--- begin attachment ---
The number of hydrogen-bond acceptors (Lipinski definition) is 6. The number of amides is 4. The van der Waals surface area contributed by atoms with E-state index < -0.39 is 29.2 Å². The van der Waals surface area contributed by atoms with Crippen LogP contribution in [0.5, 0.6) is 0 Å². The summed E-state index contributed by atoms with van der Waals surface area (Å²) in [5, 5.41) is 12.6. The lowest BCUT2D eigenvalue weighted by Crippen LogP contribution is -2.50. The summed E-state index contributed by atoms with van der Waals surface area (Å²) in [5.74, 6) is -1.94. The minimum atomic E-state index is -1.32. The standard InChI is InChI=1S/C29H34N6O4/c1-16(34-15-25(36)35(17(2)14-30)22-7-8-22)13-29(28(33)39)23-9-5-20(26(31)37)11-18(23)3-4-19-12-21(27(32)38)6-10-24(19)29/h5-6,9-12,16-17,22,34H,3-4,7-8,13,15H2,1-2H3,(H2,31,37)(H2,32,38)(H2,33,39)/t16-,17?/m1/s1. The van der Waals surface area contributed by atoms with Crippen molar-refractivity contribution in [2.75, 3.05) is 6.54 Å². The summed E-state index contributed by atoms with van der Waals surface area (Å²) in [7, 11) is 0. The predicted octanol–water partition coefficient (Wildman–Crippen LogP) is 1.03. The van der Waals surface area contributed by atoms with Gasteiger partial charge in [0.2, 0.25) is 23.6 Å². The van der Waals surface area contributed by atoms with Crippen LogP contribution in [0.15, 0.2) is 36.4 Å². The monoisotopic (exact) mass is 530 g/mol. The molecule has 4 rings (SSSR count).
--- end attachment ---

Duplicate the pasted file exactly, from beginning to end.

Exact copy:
The number of hydrogen-bond acceptors (Lipinski definition) is 6. The number of amides is 4. The van der Waals surface area contributed by atoms with E-state index < -0.39 is 29.2 Å². The van der Waals surface area contributed by atoms with Crippen LogP contribution in [0.5, 0.6) is 0 Å². The summed E-state index contributed by atoms with van der Waals surface area (Å²) in [5, 5.41) is 12.6. The lowest BCUT2D eigenvalue weighted by Crippen LogP contribution is -2.50. The summed E-state index contributed by atoms with van der Waals surface area (Å²) in [5.74, 6) is -1.94. The minimum atomic E-state index is -1.32. The standard InChI is InChI=1S/C29H34N6O4/c1-16(34-15-25(36)35(17(2)14-30)22-7-8-22)13-29(28(33)39)23-9-5-20(26(31)37)11-18(23)3-4-19-12-21(27(32)38)6-10-24(19)29/h5-6,9-12,16-17,22,34H,3-4,7-8,13,15H2,1-2H3,(H2,31,37)(H2,32,38)(H2,33,39)/t16-,17?/m1/s1. The van der Waals surface area contributed by atoms with Crippen molar-refractivity contribution in [2.75, 3.05) is 6.54 Å². The summed E-state index contributed by atoms with van der Waals surface area (Å²) in [7, 11) is 0. The predicted octanol–water partition coefficient (Wildman–Crippen LogP) is 1.03. The van der Waals surface area contributed by atoms with Gasteiger partial charge in [0.2, 0.25) is 23.6 Å². The van der Waals surface area contributed by atoms with Crippen LogP contribution in [0.15, 0.2) is 36.4 Å². The monoisotopic (exact) mass is 530 g/mol. The molecule has 4 rings (SSSR count).